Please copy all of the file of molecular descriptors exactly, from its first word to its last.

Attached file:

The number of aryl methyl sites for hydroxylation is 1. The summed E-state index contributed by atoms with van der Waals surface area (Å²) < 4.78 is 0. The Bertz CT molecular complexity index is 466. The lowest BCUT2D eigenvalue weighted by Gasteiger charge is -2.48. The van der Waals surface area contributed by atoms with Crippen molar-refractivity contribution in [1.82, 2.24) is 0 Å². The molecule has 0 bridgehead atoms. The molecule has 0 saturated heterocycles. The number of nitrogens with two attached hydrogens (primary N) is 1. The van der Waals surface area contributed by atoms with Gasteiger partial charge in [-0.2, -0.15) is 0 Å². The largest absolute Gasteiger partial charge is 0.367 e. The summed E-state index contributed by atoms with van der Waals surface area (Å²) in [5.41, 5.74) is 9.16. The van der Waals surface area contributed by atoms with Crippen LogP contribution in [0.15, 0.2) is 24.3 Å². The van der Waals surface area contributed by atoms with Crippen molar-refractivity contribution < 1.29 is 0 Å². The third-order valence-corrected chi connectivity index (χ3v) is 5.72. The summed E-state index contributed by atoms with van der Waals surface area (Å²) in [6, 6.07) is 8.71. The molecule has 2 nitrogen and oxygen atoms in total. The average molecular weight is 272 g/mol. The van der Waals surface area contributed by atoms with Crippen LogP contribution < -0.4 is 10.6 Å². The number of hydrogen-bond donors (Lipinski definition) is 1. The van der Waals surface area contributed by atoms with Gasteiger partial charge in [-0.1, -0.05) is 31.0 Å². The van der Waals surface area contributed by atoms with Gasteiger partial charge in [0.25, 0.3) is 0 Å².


The number of aryl methyl sites for hydroxylation is 1. The summed E-state index contributed by atoms with van der Waals surface area (Å²) < 4.78 is 0. The Bertz CT molecular complexity index is 466. The lowest BCUT2D eigenvalue weighted by Gasteiger charge is -2.48. The van der Waals surface area contributed by atoms with Crippen molar-refractivity contribution in [1.82, 2.24) is 0 Å². The molecule has 0 bridgehead atoms. The molecule has 0 saturated heterocycles. The number of nitrogens with two attached hydrogens (primary N) is 1. The van der Waals surface area contributed by atoms with Gasteiger partial charge in [-0.2, -0.15) is 0 Å². The largest absolute Gasteiger partial charge is 0.367 e. The summed E-state index contributed by atoms with van der Waals surface area (Å²) in [5.41, 5.74) is 9.16. The van der Waals surface area contributed by atoms with Crippen LogP contribution in [0.15, 0.2) is 24.3 Å². The van der Waals surface area contributed by atoms with Crippen molar-refractivity contribution < 1.29 is 0 Å². The third-order valence-corrected chi connectivity index (χ3v) is 5.72. The summed E-state index contributed by atoms with van der Waals surface area (Å²) in [6, 6.07) is 8.71. The molecule has 2 nitrogen and oxygen atoms in total. The average molecular weight is 272 g/mol. The van der Waals surface area contributed by atoms with Crippen LogP contribution < -0.4 is 10.6 Å². The number of hydrogen-bond donors (Lipinski definition) is 1. The van der Waals surface area contributed by atoms with Gasteiger partial charge in [-0.1, -0.05) is 31.0 Å². The van der Waals surface area contributed by atoms with Gasteiger partial charge in [0.25, 0.3) is 0 Å².